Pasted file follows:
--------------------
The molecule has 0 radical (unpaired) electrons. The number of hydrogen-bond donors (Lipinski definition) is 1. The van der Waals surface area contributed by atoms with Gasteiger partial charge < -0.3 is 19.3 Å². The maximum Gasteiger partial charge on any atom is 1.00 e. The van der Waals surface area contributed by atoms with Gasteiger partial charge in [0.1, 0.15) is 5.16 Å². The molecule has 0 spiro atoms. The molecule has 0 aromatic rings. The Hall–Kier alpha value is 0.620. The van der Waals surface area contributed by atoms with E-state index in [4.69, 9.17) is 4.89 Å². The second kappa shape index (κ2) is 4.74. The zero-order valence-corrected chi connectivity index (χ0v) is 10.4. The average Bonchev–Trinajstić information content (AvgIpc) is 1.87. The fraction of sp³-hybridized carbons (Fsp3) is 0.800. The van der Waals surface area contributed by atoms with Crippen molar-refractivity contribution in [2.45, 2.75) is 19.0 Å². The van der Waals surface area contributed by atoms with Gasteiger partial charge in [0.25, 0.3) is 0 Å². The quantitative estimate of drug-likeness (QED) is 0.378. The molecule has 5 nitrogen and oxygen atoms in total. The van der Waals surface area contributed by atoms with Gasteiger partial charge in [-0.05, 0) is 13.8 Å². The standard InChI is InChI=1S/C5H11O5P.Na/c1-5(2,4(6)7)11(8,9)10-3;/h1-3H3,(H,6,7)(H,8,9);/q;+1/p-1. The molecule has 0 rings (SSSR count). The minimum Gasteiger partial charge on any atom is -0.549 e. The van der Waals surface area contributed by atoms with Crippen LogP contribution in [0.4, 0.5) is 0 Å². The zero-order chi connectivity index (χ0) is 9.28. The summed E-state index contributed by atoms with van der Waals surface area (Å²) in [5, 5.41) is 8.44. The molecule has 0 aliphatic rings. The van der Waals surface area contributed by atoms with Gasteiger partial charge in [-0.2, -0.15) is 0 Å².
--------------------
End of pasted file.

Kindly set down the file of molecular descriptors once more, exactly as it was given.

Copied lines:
The molecule has 0 radical (unpaired) electrons. The number of hydrogen-bond donors (Lipinski definition) is 1. The van der Waals surface area contributed by atoms with Gasteiger partial charge < -0.3 is 19.3 Å². The maximum Gasteiger partial charge on any atom is 1.00 e. The van der Waals surface area contributed by atoms with Gasteiger partial charge in [0.1, 0.15) is 5.16 Å². The molecule has 0 spiro atoms. The molecule has 0 aromatic rings. The Hall–Kier alpha value is 0.620. The van der Waals surface area contributed by atoms with E-state index in [4.69, 9.17) is 4.89 Å². The second kappa shape index (κ2) is 4.74. The zero-order valence-corrected chi connectivity index (χ0v) is 10.4. The average Bonchev–Trinajstić information content (AvgIpc) is 1.87. The fraction of sp³-hybridized carbons (Fsp3) is 0.800. The van der Waals surface area contributed by atoms with Crippen molar-refractivity contribution in [2.45, 2.75) is 19.0 Å². The van der Waals surface area contributed by atoms with Gasteiger partial charge in [0.25, 0.3) is 0 Å². The quantitative estimate of drug-likeness (QED) is 0.378. The molecule has 5 nitrogen and oxygen atoms in total. The van der Waals surface area contributed by atoms with Gasteiger partial charge in [-0.05, 0) is 13.8 Å². The standard InChI is InChI=1S/C5H11O5P.Na/c1-5(2,4(6)7)11(8,9)10-3;/h1-3H3,(H,6,7)(H,8,9);/q;+1/p-1. The molecule has 0 rings (SSSR count). The minimum Gasteiger partial charge on any atom is -0.549 e. The van der Waals surface area contributed by atoms with Crippen LogP contribution in [0.4, 0.5) is 0 Å². The zero-order chi connectivity index (χ0) is 9.28. The summed E-state index contributed by atoms with van der Waals surface area (Å²) in [5, 5.41) is 8.44. The molecule has 0 aliphatic rings. The van der Waals surface area contributed by atoms with Gasteiger partial charge in [-0.2, -0.15) is 0 Å².